Robotic Low Anterior Resection

Ioannis Mykoniatis, MD, Najaf N. Siddiqi, MD, Jim S. Khan, MD, PhD

Video Summary

This video presents a case of robotic low anterior resection for rectal cancer performed by a single docking totally robotic approach. High ligation of IMA and full splenic flexure mobilization are carried out. Precision surgery is carried out in the avascular embryologic plane with the use of monopolar diathermy. A full TME is carried out to the pelvic floor with a primary end-to-end colorectal anastomosis. Key learning points and tips and tricks are highlighted during different phases of the operation. Consent was obtained from patient.


Teaching Points

1- Planning the operation
2- Standardized technique
3- Understanding of the anatomy and surgical planes
4- Tips to avoid common pitfalls

Critical Steps

1- Positioning and docking

a. Avoiding soft tissue injuries

b. Prevent patient slipping

c. Single docking approach from left hip

d. Efficient docking to reduce time

e. Enhanced ergonomics

2- Laparoscopic setup

a. Staging

b. Adequate exposure: duodenojejunal flexure and iliac vessels

c. Use of a swab for retraction

3- Vascular dissection

a. Start of dissection at the sacral promontory

b. Anatomy of the ureter, hypogastric nerves, and iliac vessels

c. Working in the “holy plane”

d. Avoid traction injuries and bleeding

4- Colonic mobilization

a. Identify the plan between Gerota’s and mesocolic fascia

b. Preserve the fascia

c. Identify the ureter and gonadal vessels anatomy

d. Effective use of assistant for optimal exposure

5- Total mesorectal excision (TME)

a. Effective use of the third arm

b. Structured approach to perform TME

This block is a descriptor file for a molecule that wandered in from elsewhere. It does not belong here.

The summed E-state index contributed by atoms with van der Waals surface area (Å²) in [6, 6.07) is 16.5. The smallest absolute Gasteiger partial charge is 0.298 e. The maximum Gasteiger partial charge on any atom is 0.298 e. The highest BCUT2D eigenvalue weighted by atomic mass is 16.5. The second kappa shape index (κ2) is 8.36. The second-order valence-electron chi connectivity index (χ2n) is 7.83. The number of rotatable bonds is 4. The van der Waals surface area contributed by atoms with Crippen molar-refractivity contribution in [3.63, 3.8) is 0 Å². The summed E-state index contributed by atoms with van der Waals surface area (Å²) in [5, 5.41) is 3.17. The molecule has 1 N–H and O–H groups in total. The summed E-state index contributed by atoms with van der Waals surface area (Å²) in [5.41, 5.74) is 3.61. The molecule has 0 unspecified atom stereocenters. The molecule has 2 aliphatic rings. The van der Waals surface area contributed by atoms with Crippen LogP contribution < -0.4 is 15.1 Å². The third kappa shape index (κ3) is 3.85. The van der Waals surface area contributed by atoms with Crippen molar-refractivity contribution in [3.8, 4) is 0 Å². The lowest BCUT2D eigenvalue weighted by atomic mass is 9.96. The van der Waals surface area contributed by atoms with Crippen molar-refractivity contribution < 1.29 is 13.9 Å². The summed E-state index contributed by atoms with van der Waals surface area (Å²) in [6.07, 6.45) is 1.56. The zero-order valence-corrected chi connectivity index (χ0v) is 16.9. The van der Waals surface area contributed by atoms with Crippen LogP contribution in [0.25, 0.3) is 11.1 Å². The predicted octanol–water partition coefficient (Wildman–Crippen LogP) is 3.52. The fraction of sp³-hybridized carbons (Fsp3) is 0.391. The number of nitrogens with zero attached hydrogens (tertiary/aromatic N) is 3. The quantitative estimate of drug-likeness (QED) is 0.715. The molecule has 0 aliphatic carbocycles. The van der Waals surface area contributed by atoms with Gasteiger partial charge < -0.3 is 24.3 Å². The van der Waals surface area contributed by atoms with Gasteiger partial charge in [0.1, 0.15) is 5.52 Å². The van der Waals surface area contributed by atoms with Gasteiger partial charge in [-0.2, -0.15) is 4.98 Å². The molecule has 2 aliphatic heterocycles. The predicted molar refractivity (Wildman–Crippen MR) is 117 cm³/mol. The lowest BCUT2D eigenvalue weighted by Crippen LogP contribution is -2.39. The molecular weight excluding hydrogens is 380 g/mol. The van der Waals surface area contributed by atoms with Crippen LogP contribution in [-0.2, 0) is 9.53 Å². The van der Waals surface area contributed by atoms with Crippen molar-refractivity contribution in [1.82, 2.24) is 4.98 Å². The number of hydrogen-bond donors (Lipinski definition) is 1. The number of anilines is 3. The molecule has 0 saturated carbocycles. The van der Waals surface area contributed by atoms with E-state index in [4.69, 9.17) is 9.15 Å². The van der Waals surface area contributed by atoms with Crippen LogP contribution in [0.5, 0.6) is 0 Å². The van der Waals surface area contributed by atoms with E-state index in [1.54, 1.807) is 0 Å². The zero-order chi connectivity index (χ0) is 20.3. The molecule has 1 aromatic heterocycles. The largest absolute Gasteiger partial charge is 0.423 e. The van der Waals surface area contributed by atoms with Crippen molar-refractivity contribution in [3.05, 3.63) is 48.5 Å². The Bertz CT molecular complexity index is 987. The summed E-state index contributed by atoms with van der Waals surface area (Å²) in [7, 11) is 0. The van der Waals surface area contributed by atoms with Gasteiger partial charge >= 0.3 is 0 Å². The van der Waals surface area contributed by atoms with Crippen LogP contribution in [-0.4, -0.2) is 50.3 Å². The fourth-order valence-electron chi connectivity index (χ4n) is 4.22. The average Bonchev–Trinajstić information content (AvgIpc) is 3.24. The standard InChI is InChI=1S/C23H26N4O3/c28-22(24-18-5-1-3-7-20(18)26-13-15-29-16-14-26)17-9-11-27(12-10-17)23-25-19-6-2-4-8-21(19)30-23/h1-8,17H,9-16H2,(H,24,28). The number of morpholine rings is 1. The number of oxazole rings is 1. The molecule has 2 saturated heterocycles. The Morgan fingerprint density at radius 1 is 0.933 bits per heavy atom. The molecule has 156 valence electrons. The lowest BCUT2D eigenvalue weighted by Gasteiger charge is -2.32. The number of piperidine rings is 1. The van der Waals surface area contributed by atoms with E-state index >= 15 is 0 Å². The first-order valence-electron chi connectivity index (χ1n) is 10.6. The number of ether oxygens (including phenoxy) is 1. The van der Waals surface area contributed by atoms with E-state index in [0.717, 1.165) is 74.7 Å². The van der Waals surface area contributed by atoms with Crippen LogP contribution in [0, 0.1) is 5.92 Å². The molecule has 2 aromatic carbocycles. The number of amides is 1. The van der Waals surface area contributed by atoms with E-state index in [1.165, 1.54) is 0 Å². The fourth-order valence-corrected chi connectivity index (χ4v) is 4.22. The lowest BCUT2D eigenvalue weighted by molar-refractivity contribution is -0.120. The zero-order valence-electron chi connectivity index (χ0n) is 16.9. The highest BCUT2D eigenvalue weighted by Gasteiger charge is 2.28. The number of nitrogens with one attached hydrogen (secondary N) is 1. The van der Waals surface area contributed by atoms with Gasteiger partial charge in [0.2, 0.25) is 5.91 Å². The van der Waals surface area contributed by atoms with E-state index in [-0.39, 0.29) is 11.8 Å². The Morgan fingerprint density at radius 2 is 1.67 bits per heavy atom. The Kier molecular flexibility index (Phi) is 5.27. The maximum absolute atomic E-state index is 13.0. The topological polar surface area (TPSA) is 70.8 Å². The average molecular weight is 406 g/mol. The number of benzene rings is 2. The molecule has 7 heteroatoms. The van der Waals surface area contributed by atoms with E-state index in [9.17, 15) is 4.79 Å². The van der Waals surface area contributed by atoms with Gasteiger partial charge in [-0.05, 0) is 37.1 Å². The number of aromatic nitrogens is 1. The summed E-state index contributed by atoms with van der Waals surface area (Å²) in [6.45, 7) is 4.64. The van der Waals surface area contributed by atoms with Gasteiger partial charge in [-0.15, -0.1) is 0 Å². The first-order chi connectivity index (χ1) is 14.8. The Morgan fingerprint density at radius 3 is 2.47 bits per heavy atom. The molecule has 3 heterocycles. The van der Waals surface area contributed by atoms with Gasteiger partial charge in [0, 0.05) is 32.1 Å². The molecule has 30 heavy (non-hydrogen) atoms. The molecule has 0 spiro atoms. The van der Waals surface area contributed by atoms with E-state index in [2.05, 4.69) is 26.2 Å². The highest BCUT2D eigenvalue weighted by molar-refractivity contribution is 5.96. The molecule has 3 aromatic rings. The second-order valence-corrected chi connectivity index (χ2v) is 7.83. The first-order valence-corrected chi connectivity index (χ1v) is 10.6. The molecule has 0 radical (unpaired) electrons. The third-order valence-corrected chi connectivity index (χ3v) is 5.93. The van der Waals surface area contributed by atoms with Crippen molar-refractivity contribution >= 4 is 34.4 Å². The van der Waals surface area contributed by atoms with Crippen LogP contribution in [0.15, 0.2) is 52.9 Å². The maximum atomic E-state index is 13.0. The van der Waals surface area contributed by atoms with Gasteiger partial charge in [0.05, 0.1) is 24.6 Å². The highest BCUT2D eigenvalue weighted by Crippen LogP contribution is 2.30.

c. Preserve the mesorectal fascia

d. Transabdominal suture for lifting and retraction of the uterus and bladder

6- Anastomosis and closure

a. Use of indocyanine green to assess perfusion

b. Effective stapling technique in anteroposterior direction

c. Use of wound protector for specimen retrieval

d. Safe performance and assessment of circular anastomosis

Technical Pearls
1- Safe patient positioning results in better ergonomics and avoids the risk of pressure injuries
2- Start of dissection at the sacral promontory is useful to identify superior rectal artery and hypogastric nerves
3- Be careful with high ligation of inferior mesenteric artery (IMA) on the aorta to avoid damaging the sympathetic plexus resulting in retrograde ejaculation
4- IMV is divided high under the duodenojejunal flexure. Be careful with the tension with IMV to avoid avulsion and bleeding
5- Identify the ureter before division of IMA
6- Remove tension off of IMA before division between locking clips to reduce any risk of bleeding

Potential Areas for Injury or Complications
1- During high ligation of IMA avoid excessive traction that can result in avulsion of the vessel
2- Avoid injury to pancreas while entering the lesser sac with the inferior approach; it is possible to continue dissecting under the pancreas without realizing the mistake, and the surgeon can then encounter the splenic vein
3- Avoid excessive traction on the splenic flexure, which can result in damage to the splenic capsule and bleeding
4- Identify hypogastric nerves in the pelvis
5- In the lower third of the rectum, the presacral vessels are at risk of injury if correct surgical plane is not followed and can cause troublesome bleeding
6- Choose the correct pane of dissection anteriorly between seminal vesicles and Denonvallier’s fascia
7- Protect the neurovascular bundles of Walsh at 2- and 10-o’clock positions anterolaterally below the seminal vesicles, which can result in impotence and sexual dysfunction
8- Use of a pledget or swab in the left hand can protect the mesorectal fascia from injury

Last updated: July 29, 2022